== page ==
By Scott Ross
For an industry in its infancy the 26 episodes of Victory at Sea, broadcast every Sunday afternoon from October 1952 to May 1953 were an unparalleled achievement. And for a nation (and, indeed, a planet) for whom the Second World War was still a very fresh memory, the series must surely have been as compelling as anything the new medium had ever broadcast. 60 years later and despite its occasionally strident tone, it is still a remarkable, often stunning, example of the documentarian’s art.
(The edition I watched, released in an inexpensive 2-disc set by Mill Creek, has been criticized as truncated, but is also reputedly far better in picture quality and sound reproduction than the far more expensive History Channel set. One does wonder why NBC would allow one of its most honored and profitable series to lapse from copyright protection, but lapse it did.)
What is almost instantly apparent about Victory at Sea is how extraordinarily well its producer, Harry Salomon and his chief editor, Isaac Kleinerman, handled the phenomenal task of collecting, collating and editing an estimated 60 million feet of footage to 61 thousand for broadcast. Remarkable too is the series’ comprehensive overview, from Japan’s incursions into China to the return of America’s veterans. The footage, strikingly visceral and often deeply moving, is exceptional as well when one reflects on the immediate peril its many, unnamed photographers shared with the soldiers, sailors and Marines in the frame.
Few things date as fast, however, as another era’s dramatic conventions, and it is here that Victory at Sea occasionally founders. Fist, its narration. Leonard Graves tries for a dramatic gravitas but all too often shows himself an incorrigible ham. Second, its scripts. Salomon and Richard Hansen aim for a kind of simplicity laced with poetics that fall, all too predictably often, into sanctimony, empty jingoism and even downright Judeo-Christianist chauvanism. What was sorely needed was an Ed Murrow or a Norman Corwin; what Victory at Sea settled for was something far less exalted: Two William McGonagalls of prose.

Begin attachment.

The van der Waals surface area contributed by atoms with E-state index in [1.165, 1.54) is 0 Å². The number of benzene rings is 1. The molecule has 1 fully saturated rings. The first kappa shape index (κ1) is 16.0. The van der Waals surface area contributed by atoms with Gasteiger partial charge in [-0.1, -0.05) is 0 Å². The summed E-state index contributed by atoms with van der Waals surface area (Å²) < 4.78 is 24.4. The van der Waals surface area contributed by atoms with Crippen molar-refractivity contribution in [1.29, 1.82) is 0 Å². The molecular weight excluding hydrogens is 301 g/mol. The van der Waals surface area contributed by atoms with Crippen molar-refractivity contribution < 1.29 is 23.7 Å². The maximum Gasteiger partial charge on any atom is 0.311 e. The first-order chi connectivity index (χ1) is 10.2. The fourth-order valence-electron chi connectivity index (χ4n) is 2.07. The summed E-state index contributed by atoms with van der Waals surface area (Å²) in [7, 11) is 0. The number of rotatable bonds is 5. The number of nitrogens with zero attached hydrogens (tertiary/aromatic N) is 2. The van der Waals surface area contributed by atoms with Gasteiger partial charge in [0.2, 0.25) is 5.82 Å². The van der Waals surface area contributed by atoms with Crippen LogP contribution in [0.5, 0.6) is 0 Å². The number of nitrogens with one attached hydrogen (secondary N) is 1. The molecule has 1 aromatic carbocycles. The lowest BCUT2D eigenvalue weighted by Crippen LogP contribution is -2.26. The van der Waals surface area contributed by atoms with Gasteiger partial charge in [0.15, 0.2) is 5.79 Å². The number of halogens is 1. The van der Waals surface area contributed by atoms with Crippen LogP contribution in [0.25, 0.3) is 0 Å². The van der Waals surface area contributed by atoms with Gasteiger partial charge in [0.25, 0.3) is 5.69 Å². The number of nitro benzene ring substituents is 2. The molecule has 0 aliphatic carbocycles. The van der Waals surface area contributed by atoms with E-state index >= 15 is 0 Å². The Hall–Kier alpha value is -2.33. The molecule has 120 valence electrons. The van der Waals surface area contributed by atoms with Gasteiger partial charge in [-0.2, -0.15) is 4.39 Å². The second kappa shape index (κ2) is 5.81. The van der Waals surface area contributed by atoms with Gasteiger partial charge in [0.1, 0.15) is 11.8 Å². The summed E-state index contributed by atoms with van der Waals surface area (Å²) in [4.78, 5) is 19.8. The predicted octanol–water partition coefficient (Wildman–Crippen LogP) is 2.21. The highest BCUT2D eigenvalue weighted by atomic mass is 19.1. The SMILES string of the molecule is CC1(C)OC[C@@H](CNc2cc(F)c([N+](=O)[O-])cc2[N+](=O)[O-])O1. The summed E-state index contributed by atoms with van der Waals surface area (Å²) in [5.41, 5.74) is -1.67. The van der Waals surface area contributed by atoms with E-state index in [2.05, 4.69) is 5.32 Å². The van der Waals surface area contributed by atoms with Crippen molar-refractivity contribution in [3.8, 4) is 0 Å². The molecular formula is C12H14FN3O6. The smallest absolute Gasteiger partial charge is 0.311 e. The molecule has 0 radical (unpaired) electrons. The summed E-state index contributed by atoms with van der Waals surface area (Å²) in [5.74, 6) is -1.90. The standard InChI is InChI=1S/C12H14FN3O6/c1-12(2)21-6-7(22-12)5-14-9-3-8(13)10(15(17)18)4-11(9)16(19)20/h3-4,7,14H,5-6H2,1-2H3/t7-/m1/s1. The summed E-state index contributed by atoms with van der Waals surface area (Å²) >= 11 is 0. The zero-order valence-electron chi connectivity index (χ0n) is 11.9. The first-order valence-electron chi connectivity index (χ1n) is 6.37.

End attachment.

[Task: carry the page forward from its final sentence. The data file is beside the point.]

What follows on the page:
Richard Rodgers, who received a credit as the series’ sole composer, in effect created some 15 or 20 minutes’ worth of themes—many of them superb—leaving his estimable arranger, Robert Russell Bennett, to perform the bulk of the actual scoring. Bennett, for all his gifts (and it is rumored he secretly composed much of Rogers’ orchestral output as well as those of Kern and Porter) was not nearly the dramatic composer Rodgers was. His work here tends, all too often, to the overly emphatic, matching, rather than overcoming, the series’ dramatic flaws.
Salomon would have done better to trust his own footage, which has a raw power that requires no adornment. The immediacy of the battle footage, and the terrible sense of loss it engenders, is something no fiction, at whatever multi-million dollar budget, can begin to approximate. Not that Salomon and company push the carnage. Indeed, it is only around the halfway mark that human cadavers begin to show up with regularity, as if the producer was easing us into a reality far grimmer than the mortal statistics Graves intones. For the viewer endowed with a sense of humane imagination, of course, the loss of life is always present; every ship bombed and sunk, every building brought down, presumes a terrible death-toll. Despite the Allies’ ultimate defeat of the hideous efficacy of the fascist powers, that is the innate sadness, built in to Victory at Sea, that almost overwhelms everything else.
Text copyright 2014 by Scott Ross